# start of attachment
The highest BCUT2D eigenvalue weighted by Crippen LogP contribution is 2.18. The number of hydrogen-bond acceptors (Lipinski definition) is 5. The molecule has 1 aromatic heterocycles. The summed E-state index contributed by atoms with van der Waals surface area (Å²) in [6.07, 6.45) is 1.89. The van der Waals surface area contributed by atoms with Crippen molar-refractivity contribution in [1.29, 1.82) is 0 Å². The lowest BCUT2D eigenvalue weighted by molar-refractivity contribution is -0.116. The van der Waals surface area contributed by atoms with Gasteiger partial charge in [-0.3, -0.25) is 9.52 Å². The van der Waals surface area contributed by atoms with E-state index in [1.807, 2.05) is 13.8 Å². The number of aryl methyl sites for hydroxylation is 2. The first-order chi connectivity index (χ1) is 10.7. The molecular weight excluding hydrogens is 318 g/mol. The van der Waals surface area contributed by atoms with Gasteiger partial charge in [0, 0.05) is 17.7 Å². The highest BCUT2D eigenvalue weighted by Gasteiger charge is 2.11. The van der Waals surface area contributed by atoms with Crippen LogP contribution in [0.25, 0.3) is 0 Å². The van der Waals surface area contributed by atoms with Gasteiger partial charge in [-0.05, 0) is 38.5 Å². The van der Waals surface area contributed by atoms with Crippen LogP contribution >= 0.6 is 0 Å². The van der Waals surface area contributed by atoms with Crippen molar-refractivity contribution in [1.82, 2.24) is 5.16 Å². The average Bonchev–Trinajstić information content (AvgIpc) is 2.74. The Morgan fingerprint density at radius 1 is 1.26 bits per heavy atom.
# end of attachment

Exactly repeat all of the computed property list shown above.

The highest BCUT2D eigenvalue weighted by Crippen LogP contribution is 2.18. The number of hydrogen-bond acceptors (Lipinski definition) is 5. The molecule has 1 aromatic heterocycles. The summed E-state index contributed by atoms with van der Waals surface area (Å²) in [6.07, 6.45) is 1.89. The van der Waals surface area contributed by atoms with Crippen molar-refractivity contribution in [1.29, 1.82) is 0 Å². The lowest BCUT2D eigenvalue weighted by molar-refractivity contribution is -0.116. The van der Waals surface area contributed by atoms with Gasteiger partial charge in [-0.3, -0.25) is 9.52 Å². The van der Waals surface area contributed by atoms with E-state index in [1.807, 2.05) is 13.8 Å². The number of aryl methyl sites for hydroxylation is 2. The first-order chi connectivity index (χ1) is 10.7. The molecular weight excluding hydrogens is 318 g/mol. The van der Waals surface area contributed by atoms with Gasteiger partial charge in [0, 0.05) is 17.7 Å². The highest BCUT2D eigenvalue weighted by Gasteiger charge is 2.11. The van der Waals surface area contributed by atoms with Crippen LogP contribution in [0.25, 0.3) is 0 Å². The van der Waals surface area contributed by atoms with Gasteiger partial charge in [-0.05, 0) is 38.5 Å². The van der Waals surface area contributed by atoms with Crippen LogP contribution >= 0.6 is 0 Å². The van der Waals surface area contributed by atoms with Crippen molar-refractivity contribution in [1.82, 2.24) is 5.16 Å². The average Bonchev–Trinajstić information content (AvgIpc) is 2.74. The Morgan fingerprint density at radius 1 is 1.26 bits per heavy atom.